by Tim Hegg
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It seems that it is the destiny of all who pursue Torah-living to be labelled by some as “legalists.” If not often, at least occasionally we hear the warning (sometimes from very sincere and loving brothers and sisters in the Lord) that our view of the Torah is either legalistic or leads to it. While such warnings may at first seem bothersome, we should listen and take heed. A wrong use of the Torah, after all, is surely not honoring to HaShem or His Messiah, Yeshua.
But if we are to take seriously (as we should) the warnings we are given about legalism, we must first of all understand what the term means, and this is a problem. It’s a problem first of all because it seems clear that people use the term differently. And secondly, the definition of “legalism” is difficult because there is no biblical term which corresponds.
Sometimes the people that have spoken to me about legalism seem to imply that what they mean by the term is when my actions make them or others feel uncomfortable. “Whether or not you intend it,” they say, “your life-style puts pressure upon those around you, as though they should do what you’re doing, and that makes them feel uncomfortable.” But this can hardly be a valid definition of “legalism.” The issue at hand is not whether we feel comfortable with our life-style and actions, but whether or not our life-style and actions honor God. However, there is something to be heeded in this approach: whenever our pursuit of Torah projects an air of superiority, or a disdaining of others, we have missed the mark. A true pursuit of Torah as guided by the Ruach will inevitably bring humility, not arrogance (Jms 3:17).
Another common approach to this thing called “legalism” is the viewpoint that somehow it rears its ugly head whenever there is a call to obedience. It appears that some feel legalism is that form of teaching that says “you must”. What these people would rather hear is “you are free to”, implying “you should want to”, so when someone teaches “you must”, there is the suspicion of “legalism.” Now this combination of obedience and desire is surely an intricate one. Would we not all agree that obedience from the heart is the goal to which we all are striving (1Pt 1:22)? Yet how often has it been the case that doing what is right because it is right (not necessarily because my heart was in it) produced a change of heart toward God as well as toward my fellow man? Our Lord Yeshua Himself instructed the people, “Why do you call me Lord, Lord, and not do what I say?” (Lk 6:46, cf. Mt 7:18-21) and again, “If you love Me, you will keep My commandments.” (John 14:15). If we call ourselves the disciples of Yeshua, then we are obligated to keep His commandments. This sounds very much like a “you must” category to me.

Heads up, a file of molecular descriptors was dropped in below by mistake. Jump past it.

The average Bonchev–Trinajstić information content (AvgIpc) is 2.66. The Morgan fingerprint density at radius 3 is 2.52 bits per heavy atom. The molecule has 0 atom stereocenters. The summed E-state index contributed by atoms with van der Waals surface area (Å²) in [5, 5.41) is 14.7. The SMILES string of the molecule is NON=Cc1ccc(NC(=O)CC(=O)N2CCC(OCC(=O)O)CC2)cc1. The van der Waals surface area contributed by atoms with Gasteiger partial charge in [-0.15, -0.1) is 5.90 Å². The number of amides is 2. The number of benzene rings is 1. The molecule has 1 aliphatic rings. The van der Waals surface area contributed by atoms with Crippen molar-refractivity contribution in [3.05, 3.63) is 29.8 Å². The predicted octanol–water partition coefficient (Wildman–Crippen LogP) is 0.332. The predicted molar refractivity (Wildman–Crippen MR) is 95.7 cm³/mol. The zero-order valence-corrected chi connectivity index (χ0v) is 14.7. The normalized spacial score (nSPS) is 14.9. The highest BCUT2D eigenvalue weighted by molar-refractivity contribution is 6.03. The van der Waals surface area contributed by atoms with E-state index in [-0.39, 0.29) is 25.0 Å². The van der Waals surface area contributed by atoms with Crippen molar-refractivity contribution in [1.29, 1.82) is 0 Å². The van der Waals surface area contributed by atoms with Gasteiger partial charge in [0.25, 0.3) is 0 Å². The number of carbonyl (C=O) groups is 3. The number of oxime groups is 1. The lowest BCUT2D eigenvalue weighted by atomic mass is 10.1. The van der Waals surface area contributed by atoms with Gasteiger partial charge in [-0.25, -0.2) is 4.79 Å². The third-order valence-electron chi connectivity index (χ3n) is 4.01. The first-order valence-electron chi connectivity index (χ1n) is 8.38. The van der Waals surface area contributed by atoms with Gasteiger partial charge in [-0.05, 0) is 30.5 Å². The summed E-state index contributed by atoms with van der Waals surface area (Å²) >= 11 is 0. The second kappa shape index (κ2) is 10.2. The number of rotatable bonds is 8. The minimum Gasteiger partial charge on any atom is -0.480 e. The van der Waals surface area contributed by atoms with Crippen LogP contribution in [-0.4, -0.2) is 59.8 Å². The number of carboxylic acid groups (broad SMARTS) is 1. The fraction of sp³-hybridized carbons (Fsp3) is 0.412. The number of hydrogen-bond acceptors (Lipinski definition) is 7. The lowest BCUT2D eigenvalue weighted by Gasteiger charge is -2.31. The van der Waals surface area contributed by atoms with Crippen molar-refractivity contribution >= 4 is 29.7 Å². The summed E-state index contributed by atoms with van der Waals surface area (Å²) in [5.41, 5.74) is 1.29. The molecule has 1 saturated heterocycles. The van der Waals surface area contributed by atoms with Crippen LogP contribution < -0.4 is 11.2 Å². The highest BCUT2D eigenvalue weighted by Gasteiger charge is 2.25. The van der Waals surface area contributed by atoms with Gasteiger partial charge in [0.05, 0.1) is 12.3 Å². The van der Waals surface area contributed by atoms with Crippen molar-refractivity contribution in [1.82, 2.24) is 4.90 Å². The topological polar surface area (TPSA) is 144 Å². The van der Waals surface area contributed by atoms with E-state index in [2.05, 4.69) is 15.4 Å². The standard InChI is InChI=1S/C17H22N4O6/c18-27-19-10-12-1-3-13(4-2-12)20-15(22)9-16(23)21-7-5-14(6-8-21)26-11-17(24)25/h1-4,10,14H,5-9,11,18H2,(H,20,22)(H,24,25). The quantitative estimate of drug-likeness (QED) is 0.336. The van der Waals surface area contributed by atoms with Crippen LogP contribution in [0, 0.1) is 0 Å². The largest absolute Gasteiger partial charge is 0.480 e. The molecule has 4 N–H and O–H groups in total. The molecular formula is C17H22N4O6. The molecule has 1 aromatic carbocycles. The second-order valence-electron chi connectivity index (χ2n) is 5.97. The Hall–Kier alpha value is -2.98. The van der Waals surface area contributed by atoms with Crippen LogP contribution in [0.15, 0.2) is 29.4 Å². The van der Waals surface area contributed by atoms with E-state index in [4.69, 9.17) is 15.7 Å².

In the Oxford English Dictionary (Complete) the following definition for “legalism” is given: “Applied reproachfully to the principles of those who are accused of adhering to the Law as opposed to the Gospel; the doctrine of justification by works, or teaching which savours of that doctrine.” Baxter (1651) is quoted as saying, “To make salvation the end of Duty, is to be a legalist.” The Moody Handbook of Theology (Moody, 1989), p. 620, implies that “legalism” is seen when groups add “statements regarding behavior to doctrinal statements.” Historically the definition of the English word “legalism” is clear—it is the belief that one can acquire salvation by doing good works.
Let us pause for a second and ask ourselves honestly—do we think that somehow because we are attempting to obey God through a Torah-pursuant life-style we are actually earning our salvation? If even a hint of such a thing adheres to our belief, we have diminished the glory of Messiah and disregarded the agony of His atoning death on our behalf. For if we could gain even an ounce of righteousness through our good works, then we could logically gain it all. And if such were possible, then Yeshua died needlessly, and the Gospel is a hoax. What is more, all of the sacrifices described in the Torah are nothing more than pagan rituals borrowed from pagan worship. No! Let us affirm again and again that all of our righteous deeds are like filthy rags in HaShem’s sight, and that in reality we have no good works. If we have any righteousness, it is given to us by God Himself on the basis of Yeshua’s death, and if we are able to perform the mitzvot it is because we have been empowered to do so by God’s own Ruach. “For by grace you have been saved, through faith, and that not of yourself, it is the gift of God.” (Eph 2:8); “And Abraham believed God, and it was reckoned to him for righteousness” (Gen 15:6).